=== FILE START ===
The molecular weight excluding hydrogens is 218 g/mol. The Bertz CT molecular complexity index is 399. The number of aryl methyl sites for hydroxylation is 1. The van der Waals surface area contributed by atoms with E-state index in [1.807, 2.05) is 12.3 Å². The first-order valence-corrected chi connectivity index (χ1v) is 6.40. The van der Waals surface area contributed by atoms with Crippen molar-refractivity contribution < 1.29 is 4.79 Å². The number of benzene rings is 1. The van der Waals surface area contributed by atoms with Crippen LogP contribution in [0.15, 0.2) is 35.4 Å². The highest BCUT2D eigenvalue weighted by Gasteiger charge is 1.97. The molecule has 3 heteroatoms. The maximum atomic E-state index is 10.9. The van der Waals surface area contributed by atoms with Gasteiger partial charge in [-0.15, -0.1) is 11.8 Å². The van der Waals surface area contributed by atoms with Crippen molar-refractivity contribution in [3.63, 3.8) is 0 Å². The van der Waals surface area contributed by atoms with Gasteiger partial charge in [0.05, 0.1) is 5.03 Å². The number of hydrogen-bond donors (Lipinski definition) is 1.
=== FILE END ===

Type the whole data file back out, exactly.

The molecular weight excluding hydrogens is 218 g/mol. The Bertz CT molecular complexity index is 399. The number of aryl methyl sites for hydroxylation is 1. The van der Waals surface area contributed by atoms with E-state index in [1.807, 2.05) is 12.3 Å². The first-order valence-corrected chi connectivity index (χ1v) is 6.40. The van der Waals surface area contributed by atoms with Crippen molar-refractivity contribution < 1.29 is 4.79 Å². The number of benzene rings is 1. The van der Waals surface area contributed by atoms with Crippen LogP contribution in [0.15, 0.2) is 35.4 Å². The highest BCUT2D eigenvalue weighted by Gasteiger charge is 1.97. The molecule has 3 heteroatoms. The maximum atomic E-state index is 10.9. The van der Waals surface area contributed by atoms with Gasteiger partial charge in [-0.15, -0.1) is 11.8 Å². The van der Waals surface area contributed by atoms with Crippen molar-refractivity contribution in [3.63, 3.8) is 0 Å². The van der Waals surface area contributed by atoms with Gasteiger partial charge in [0.05, 0.1) is 5.03 Å². The number of hydrogen-bond donors (Lipinski definition) is 1.